The Italian Chapel was actually only in use for a short period and has been restored and preserved over the years since which I for one am glad of as not many beautiful things rise out of the horror of war.
I've just returned from a winter city break in Aberdeen which has left me feeling all festive. I'm still getting to know the city, so it was great to have a few days to explore some of the sites, discover cute cafes and I even started my present shopping which is making me feel all smug as I'm usually a last minute person.
Being a city means that Aberdeen doesn't shut down for the winter and I found countless ways to spend my time including a free lunchtime concert, a visit to the Botanic Gardens and museum trips among many other activities. In fact, I've written a blog post all about the indoor activities that I discovered during my latest trip to Aberdeen.
However, one of the main reasons for this trip was to embrace the seasonal spirit at the Aberdeen Christmas Village and Market. The Village has an extended footprint this year and boasts the stunningly dramatic backdrop of Marischal College. With regional businesses and community groups at the heart of the event, it was nice to visit a Scottish Christmas market that supports and champions local talent.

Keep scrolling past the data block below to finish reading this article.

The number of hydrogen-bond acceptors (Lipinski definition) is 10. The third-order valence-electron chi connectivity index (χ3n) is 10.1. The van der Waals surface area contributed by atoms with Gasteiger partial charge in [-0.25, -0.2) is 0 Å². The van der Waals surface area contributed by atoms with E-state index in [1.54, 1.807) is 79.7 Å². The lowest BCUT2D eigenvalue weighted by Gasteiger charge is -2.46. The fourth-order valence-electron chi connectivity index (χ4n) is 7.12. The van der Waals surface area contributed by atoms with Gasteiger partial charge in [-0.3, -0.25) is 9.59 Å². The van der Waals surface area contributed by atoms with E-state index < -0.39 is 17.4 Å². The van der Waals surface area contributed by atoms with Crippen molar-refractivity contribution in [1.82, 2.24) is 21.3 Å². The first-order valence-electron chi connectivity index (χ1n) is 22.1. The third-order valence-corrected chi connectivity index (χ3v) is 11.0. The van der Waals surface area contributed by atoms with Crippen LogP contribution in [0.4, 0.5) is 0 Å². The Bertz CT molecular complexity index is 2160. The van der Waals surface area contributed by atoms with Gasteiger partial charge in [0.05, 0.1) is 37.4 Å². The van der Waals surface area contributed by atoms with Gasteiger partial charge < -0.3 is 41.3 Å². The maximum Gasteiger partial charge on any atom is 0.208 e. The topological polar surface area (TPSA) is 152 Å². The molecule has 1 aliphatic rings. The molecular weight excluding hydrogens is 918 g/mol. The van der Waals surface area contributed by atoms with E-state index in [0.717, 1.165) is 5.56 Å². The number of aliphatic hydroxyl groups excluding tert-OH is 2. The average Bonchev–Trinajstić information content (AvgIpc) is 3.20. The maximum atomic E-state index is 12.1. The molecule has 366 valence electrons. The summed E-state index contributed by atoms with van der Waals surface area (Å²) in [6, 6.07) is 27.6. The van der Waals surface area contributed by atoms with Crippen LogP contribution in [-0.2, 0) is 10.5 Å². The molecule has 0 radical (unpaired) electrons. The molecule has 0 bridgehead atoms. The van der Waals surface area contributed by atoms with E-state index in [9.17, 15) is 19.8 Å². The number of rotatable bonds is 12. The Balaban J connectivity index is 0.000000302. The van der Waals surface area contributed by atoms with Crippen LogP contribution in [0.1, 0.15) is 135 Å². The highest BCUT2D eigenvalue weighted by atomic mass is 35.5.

Here are a few of my reasons to visit the Aberdeen Christmas Village this year...
1. SHOP FOR LOCAL GOODS AT THE CHRISTMAS MARKET
No Christmas Village would be complete without a festive market and Aberdeen is no exception. However, I was delighted to find out that a new market supporting local makers had been introduced for 2018 which is the kind of shopping I enjoy.
I don't know about you, but I'm more than a bit weary of seasonal events in other parts of the country that feature numerous stalls selling the same mass-produced items year after year. It is refreshing to see a Scottish city embrace local talent as their main shopping focal point.
Christmas in the Quad takes place within the impressive courtyard of Marischal College and the cute little cabins are all home to businesses from the North East of Scotland, with a small stage also providing a platform for local musical talent. It is the perfect chance to pick up a unique gift while supporting local enterprises. The market runs from Thursday to Sunday until Sunday 23rd December and the line-up changes every week so there are new opportunities to buy a varied range of regional arts. crafts, food and drink each weekend.
I combined a shopping excursion to the Christmas Village with a trip to the Aberdeen Etsy pop up market and managed to find some really unusual locally made presents. Although the Etsy market is finished for now, it is worth keeping an eye out for other makers events in the city.